There is still life with PTSD.

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I was asked what it is like with cognitive dysfunction being a huge part of our lives…

I was asked what it is like with cognitive dysfunction being a huge part of our lives. So let me explain…

A prime example was yesterday. Craig looked at me yesterday and asked, “So what project are you working on next?” I sat there for a second and realized what type of day it was going to be, not that that is a bad thing but it told me what was in front of us. It was one of the more severe cognitive days. To Craig, it was just an honest question.

See, last week we talked in depth, over multiple days about my next project. We talked about what I wanted with this project, what he wanted, threw around different ideas of likes and dislikes, how to move things around, where to put things, etc. It’s a rather easy project, it’s come time to repaint our master bedroom and I want to build my bay window bed for those rough nights when I can’t sleep in bed with him. I am also doing some extra Spring cleaning before starting this project. 

I’ve spent the past week preparing for it, a little each day. But to Craig, it did not “stick”. This is something that has been a part of our lives for years now, we are use to it and know how to manage it. The cognitive problems which lead to repeating things, not understanding that something has taken place, or something was said, the confusion, frustration that comes with it, etc.

Don’t worry, I’m not by any means throwing Craig to the wolves here lol! Craig likes for me to write about things we go through, with total honesty. He says it helps him. So, I’m just bringing an understanding about how life is different for us, as well as many others.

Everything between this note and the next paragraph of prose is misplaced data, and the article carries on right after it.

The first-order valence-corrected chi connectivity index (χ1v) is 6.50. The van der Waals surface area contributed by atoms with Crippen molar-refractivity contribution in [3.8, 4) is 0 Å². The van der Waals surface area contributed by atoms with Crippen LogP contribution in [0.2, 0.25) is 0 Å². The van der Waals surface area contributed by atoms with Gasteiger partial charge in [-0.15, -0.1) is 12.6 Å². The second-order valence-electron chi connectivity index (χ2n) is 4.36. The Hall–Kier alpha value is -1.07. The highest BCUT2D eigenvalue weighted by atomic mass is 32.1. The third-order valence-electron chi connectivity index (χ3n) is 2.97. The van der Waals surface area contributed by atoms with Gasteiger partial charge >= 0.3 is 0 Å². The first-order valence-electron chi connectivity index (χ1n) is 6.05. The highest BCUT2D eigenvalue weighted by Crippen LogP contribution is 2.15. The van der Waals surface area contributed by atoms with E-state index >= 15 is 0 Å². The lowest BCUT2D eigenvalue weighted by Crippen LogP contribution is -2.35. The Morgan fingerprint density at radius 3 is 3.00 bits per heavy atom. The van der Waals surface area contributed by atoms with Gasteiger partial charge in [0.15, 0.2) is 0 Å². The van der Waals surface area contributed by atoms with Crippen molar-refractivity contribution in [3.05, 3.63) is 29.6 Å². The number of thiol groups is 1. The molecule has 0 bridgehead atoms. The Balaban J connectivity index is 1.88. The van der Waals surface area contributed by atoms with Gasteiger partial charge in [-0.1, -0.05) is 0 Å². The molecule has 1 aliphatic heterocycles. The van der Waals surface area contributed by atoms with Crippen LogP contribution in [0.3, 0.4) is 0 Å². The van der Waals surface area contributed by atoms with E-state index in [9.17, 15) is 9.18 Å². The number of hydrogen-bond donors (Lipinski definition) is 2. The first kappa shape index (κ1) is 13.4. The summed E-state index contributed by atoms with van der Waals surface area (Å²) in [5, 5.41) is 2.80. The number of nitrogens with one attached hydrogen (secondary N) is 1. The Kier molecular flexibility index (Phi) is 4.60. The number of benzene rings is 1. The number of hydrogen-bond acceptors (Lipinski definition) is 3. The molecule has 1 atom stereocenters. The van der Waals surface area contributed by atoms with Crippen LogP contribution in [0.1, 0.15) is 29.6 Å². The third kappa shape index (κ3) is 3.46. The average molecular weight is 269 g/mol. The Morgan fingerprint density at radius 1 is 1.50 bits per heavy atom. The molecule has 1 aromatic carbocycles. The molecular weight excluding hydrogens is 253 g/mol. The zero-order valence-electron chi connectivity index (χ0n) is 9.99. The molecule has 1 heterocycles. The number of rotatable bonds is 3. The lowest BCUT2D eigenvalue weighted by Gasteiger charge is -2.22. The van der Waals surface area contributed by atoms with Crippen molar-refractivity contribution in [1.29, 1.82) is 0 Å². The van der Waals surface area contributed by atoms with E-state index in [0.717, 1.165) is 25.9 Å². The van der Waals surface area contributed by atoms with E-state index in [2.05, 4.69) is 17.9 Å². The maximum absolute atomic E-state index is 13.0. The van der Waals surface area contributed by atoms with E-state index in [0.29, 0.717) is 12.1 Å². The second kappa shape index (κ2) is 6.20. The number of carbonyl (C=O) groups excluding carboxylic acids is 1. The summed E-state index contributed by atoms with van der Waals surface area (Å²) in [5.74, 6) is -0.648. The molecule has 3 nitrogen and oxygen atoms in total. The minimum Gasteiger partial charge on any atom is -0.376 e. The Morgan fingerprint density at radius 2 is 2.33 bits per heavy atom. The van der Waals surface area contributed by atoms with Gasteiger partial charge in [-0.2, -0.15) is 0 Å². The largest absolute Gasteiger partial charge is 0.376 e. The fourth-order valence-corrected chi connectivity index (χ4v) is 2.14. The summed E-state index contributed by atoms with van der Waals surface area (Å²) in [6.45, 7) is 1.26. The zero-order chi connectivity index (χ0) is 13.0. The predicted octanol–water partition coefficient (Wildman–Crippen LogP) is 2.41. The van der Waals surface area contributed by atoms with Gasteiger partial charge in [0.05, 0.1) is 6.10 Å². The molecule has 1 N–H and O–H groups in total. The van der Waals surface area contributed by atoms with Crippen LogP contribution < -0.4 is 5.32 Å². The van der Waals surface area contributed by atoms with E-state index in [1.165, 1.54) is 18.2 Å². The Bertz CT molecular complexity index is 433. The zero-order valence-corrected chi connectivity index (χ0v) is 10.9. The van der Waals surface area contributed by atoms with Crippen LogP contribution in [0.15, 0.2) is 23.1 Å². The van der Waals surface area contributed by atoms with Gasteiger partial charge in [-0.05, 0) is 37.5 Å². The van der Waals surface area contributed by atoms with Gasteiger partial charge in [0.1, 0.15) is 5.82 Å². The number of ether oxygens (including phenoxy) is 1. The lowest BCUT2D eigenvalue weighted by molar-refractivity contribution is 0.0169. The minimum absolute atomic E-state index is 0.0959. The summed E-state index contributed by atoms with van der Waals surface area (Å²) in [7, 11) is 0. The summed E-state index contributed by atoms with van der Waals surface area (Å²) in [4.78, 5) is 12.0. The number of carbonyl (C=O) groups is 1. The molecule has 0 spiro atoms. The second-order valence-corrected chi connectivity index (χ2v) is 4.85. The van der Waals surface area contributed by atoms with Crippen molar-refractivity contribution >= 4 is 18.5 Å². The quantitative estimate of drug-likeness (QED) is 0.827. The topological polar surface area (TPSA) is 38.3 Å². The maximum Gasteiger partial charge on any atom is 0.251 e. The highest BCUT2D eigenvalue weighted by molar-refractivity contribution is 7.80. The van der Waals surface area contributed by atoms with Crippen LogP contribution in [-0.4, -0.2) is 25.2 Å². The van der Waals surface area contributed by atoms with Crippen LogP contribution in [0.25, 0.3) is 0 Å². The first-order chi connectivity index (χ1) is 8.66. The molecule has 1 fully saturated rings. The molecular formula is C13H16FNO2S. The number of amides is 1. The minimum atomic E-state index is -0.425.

I do want to state up front, I am using the term “cognitive” because right now as of recently, doctors are honestly not sure what to call what Craig experiences and cannot answer what term fits best. He has multiple diagnoses along with PTSD… which they are now looking into an additional one (possible TBI), overlapping symptoms, and I have basically been told to stop using the term “memory” which is what doctors have always used as well, until they are able to sort out exactly what ALL he is and has been going through the past 10 years. “Cognitive dysfunction” is a term that has been used since day one no matter what other terms have been additionally used, so for now we will stick to that. 

Carrying on, These things are a part of both of our everyday lives, but there are days that are worse then others, really just like any other symptoms or medical condition. Yesterday just happened to be one of those days.

I have been asked, “How do you handle this as the spouse?” and “What is this like for the two of you?

I think the simple answer is, I handle these days with extreme patience. Back at the beginning though, patience was not something that was understood as needed. It was the quick comments of, “You already said that“, “I don’t understand why we are discussing this again“, “We already talked about this“, “That never happened” or “Why did you do that?“, “You said you would do… but did not.“, “Why did you go here when you said you were going there to take care of…“, etc. It was pretty frustrating, not only for myself, but for both of us!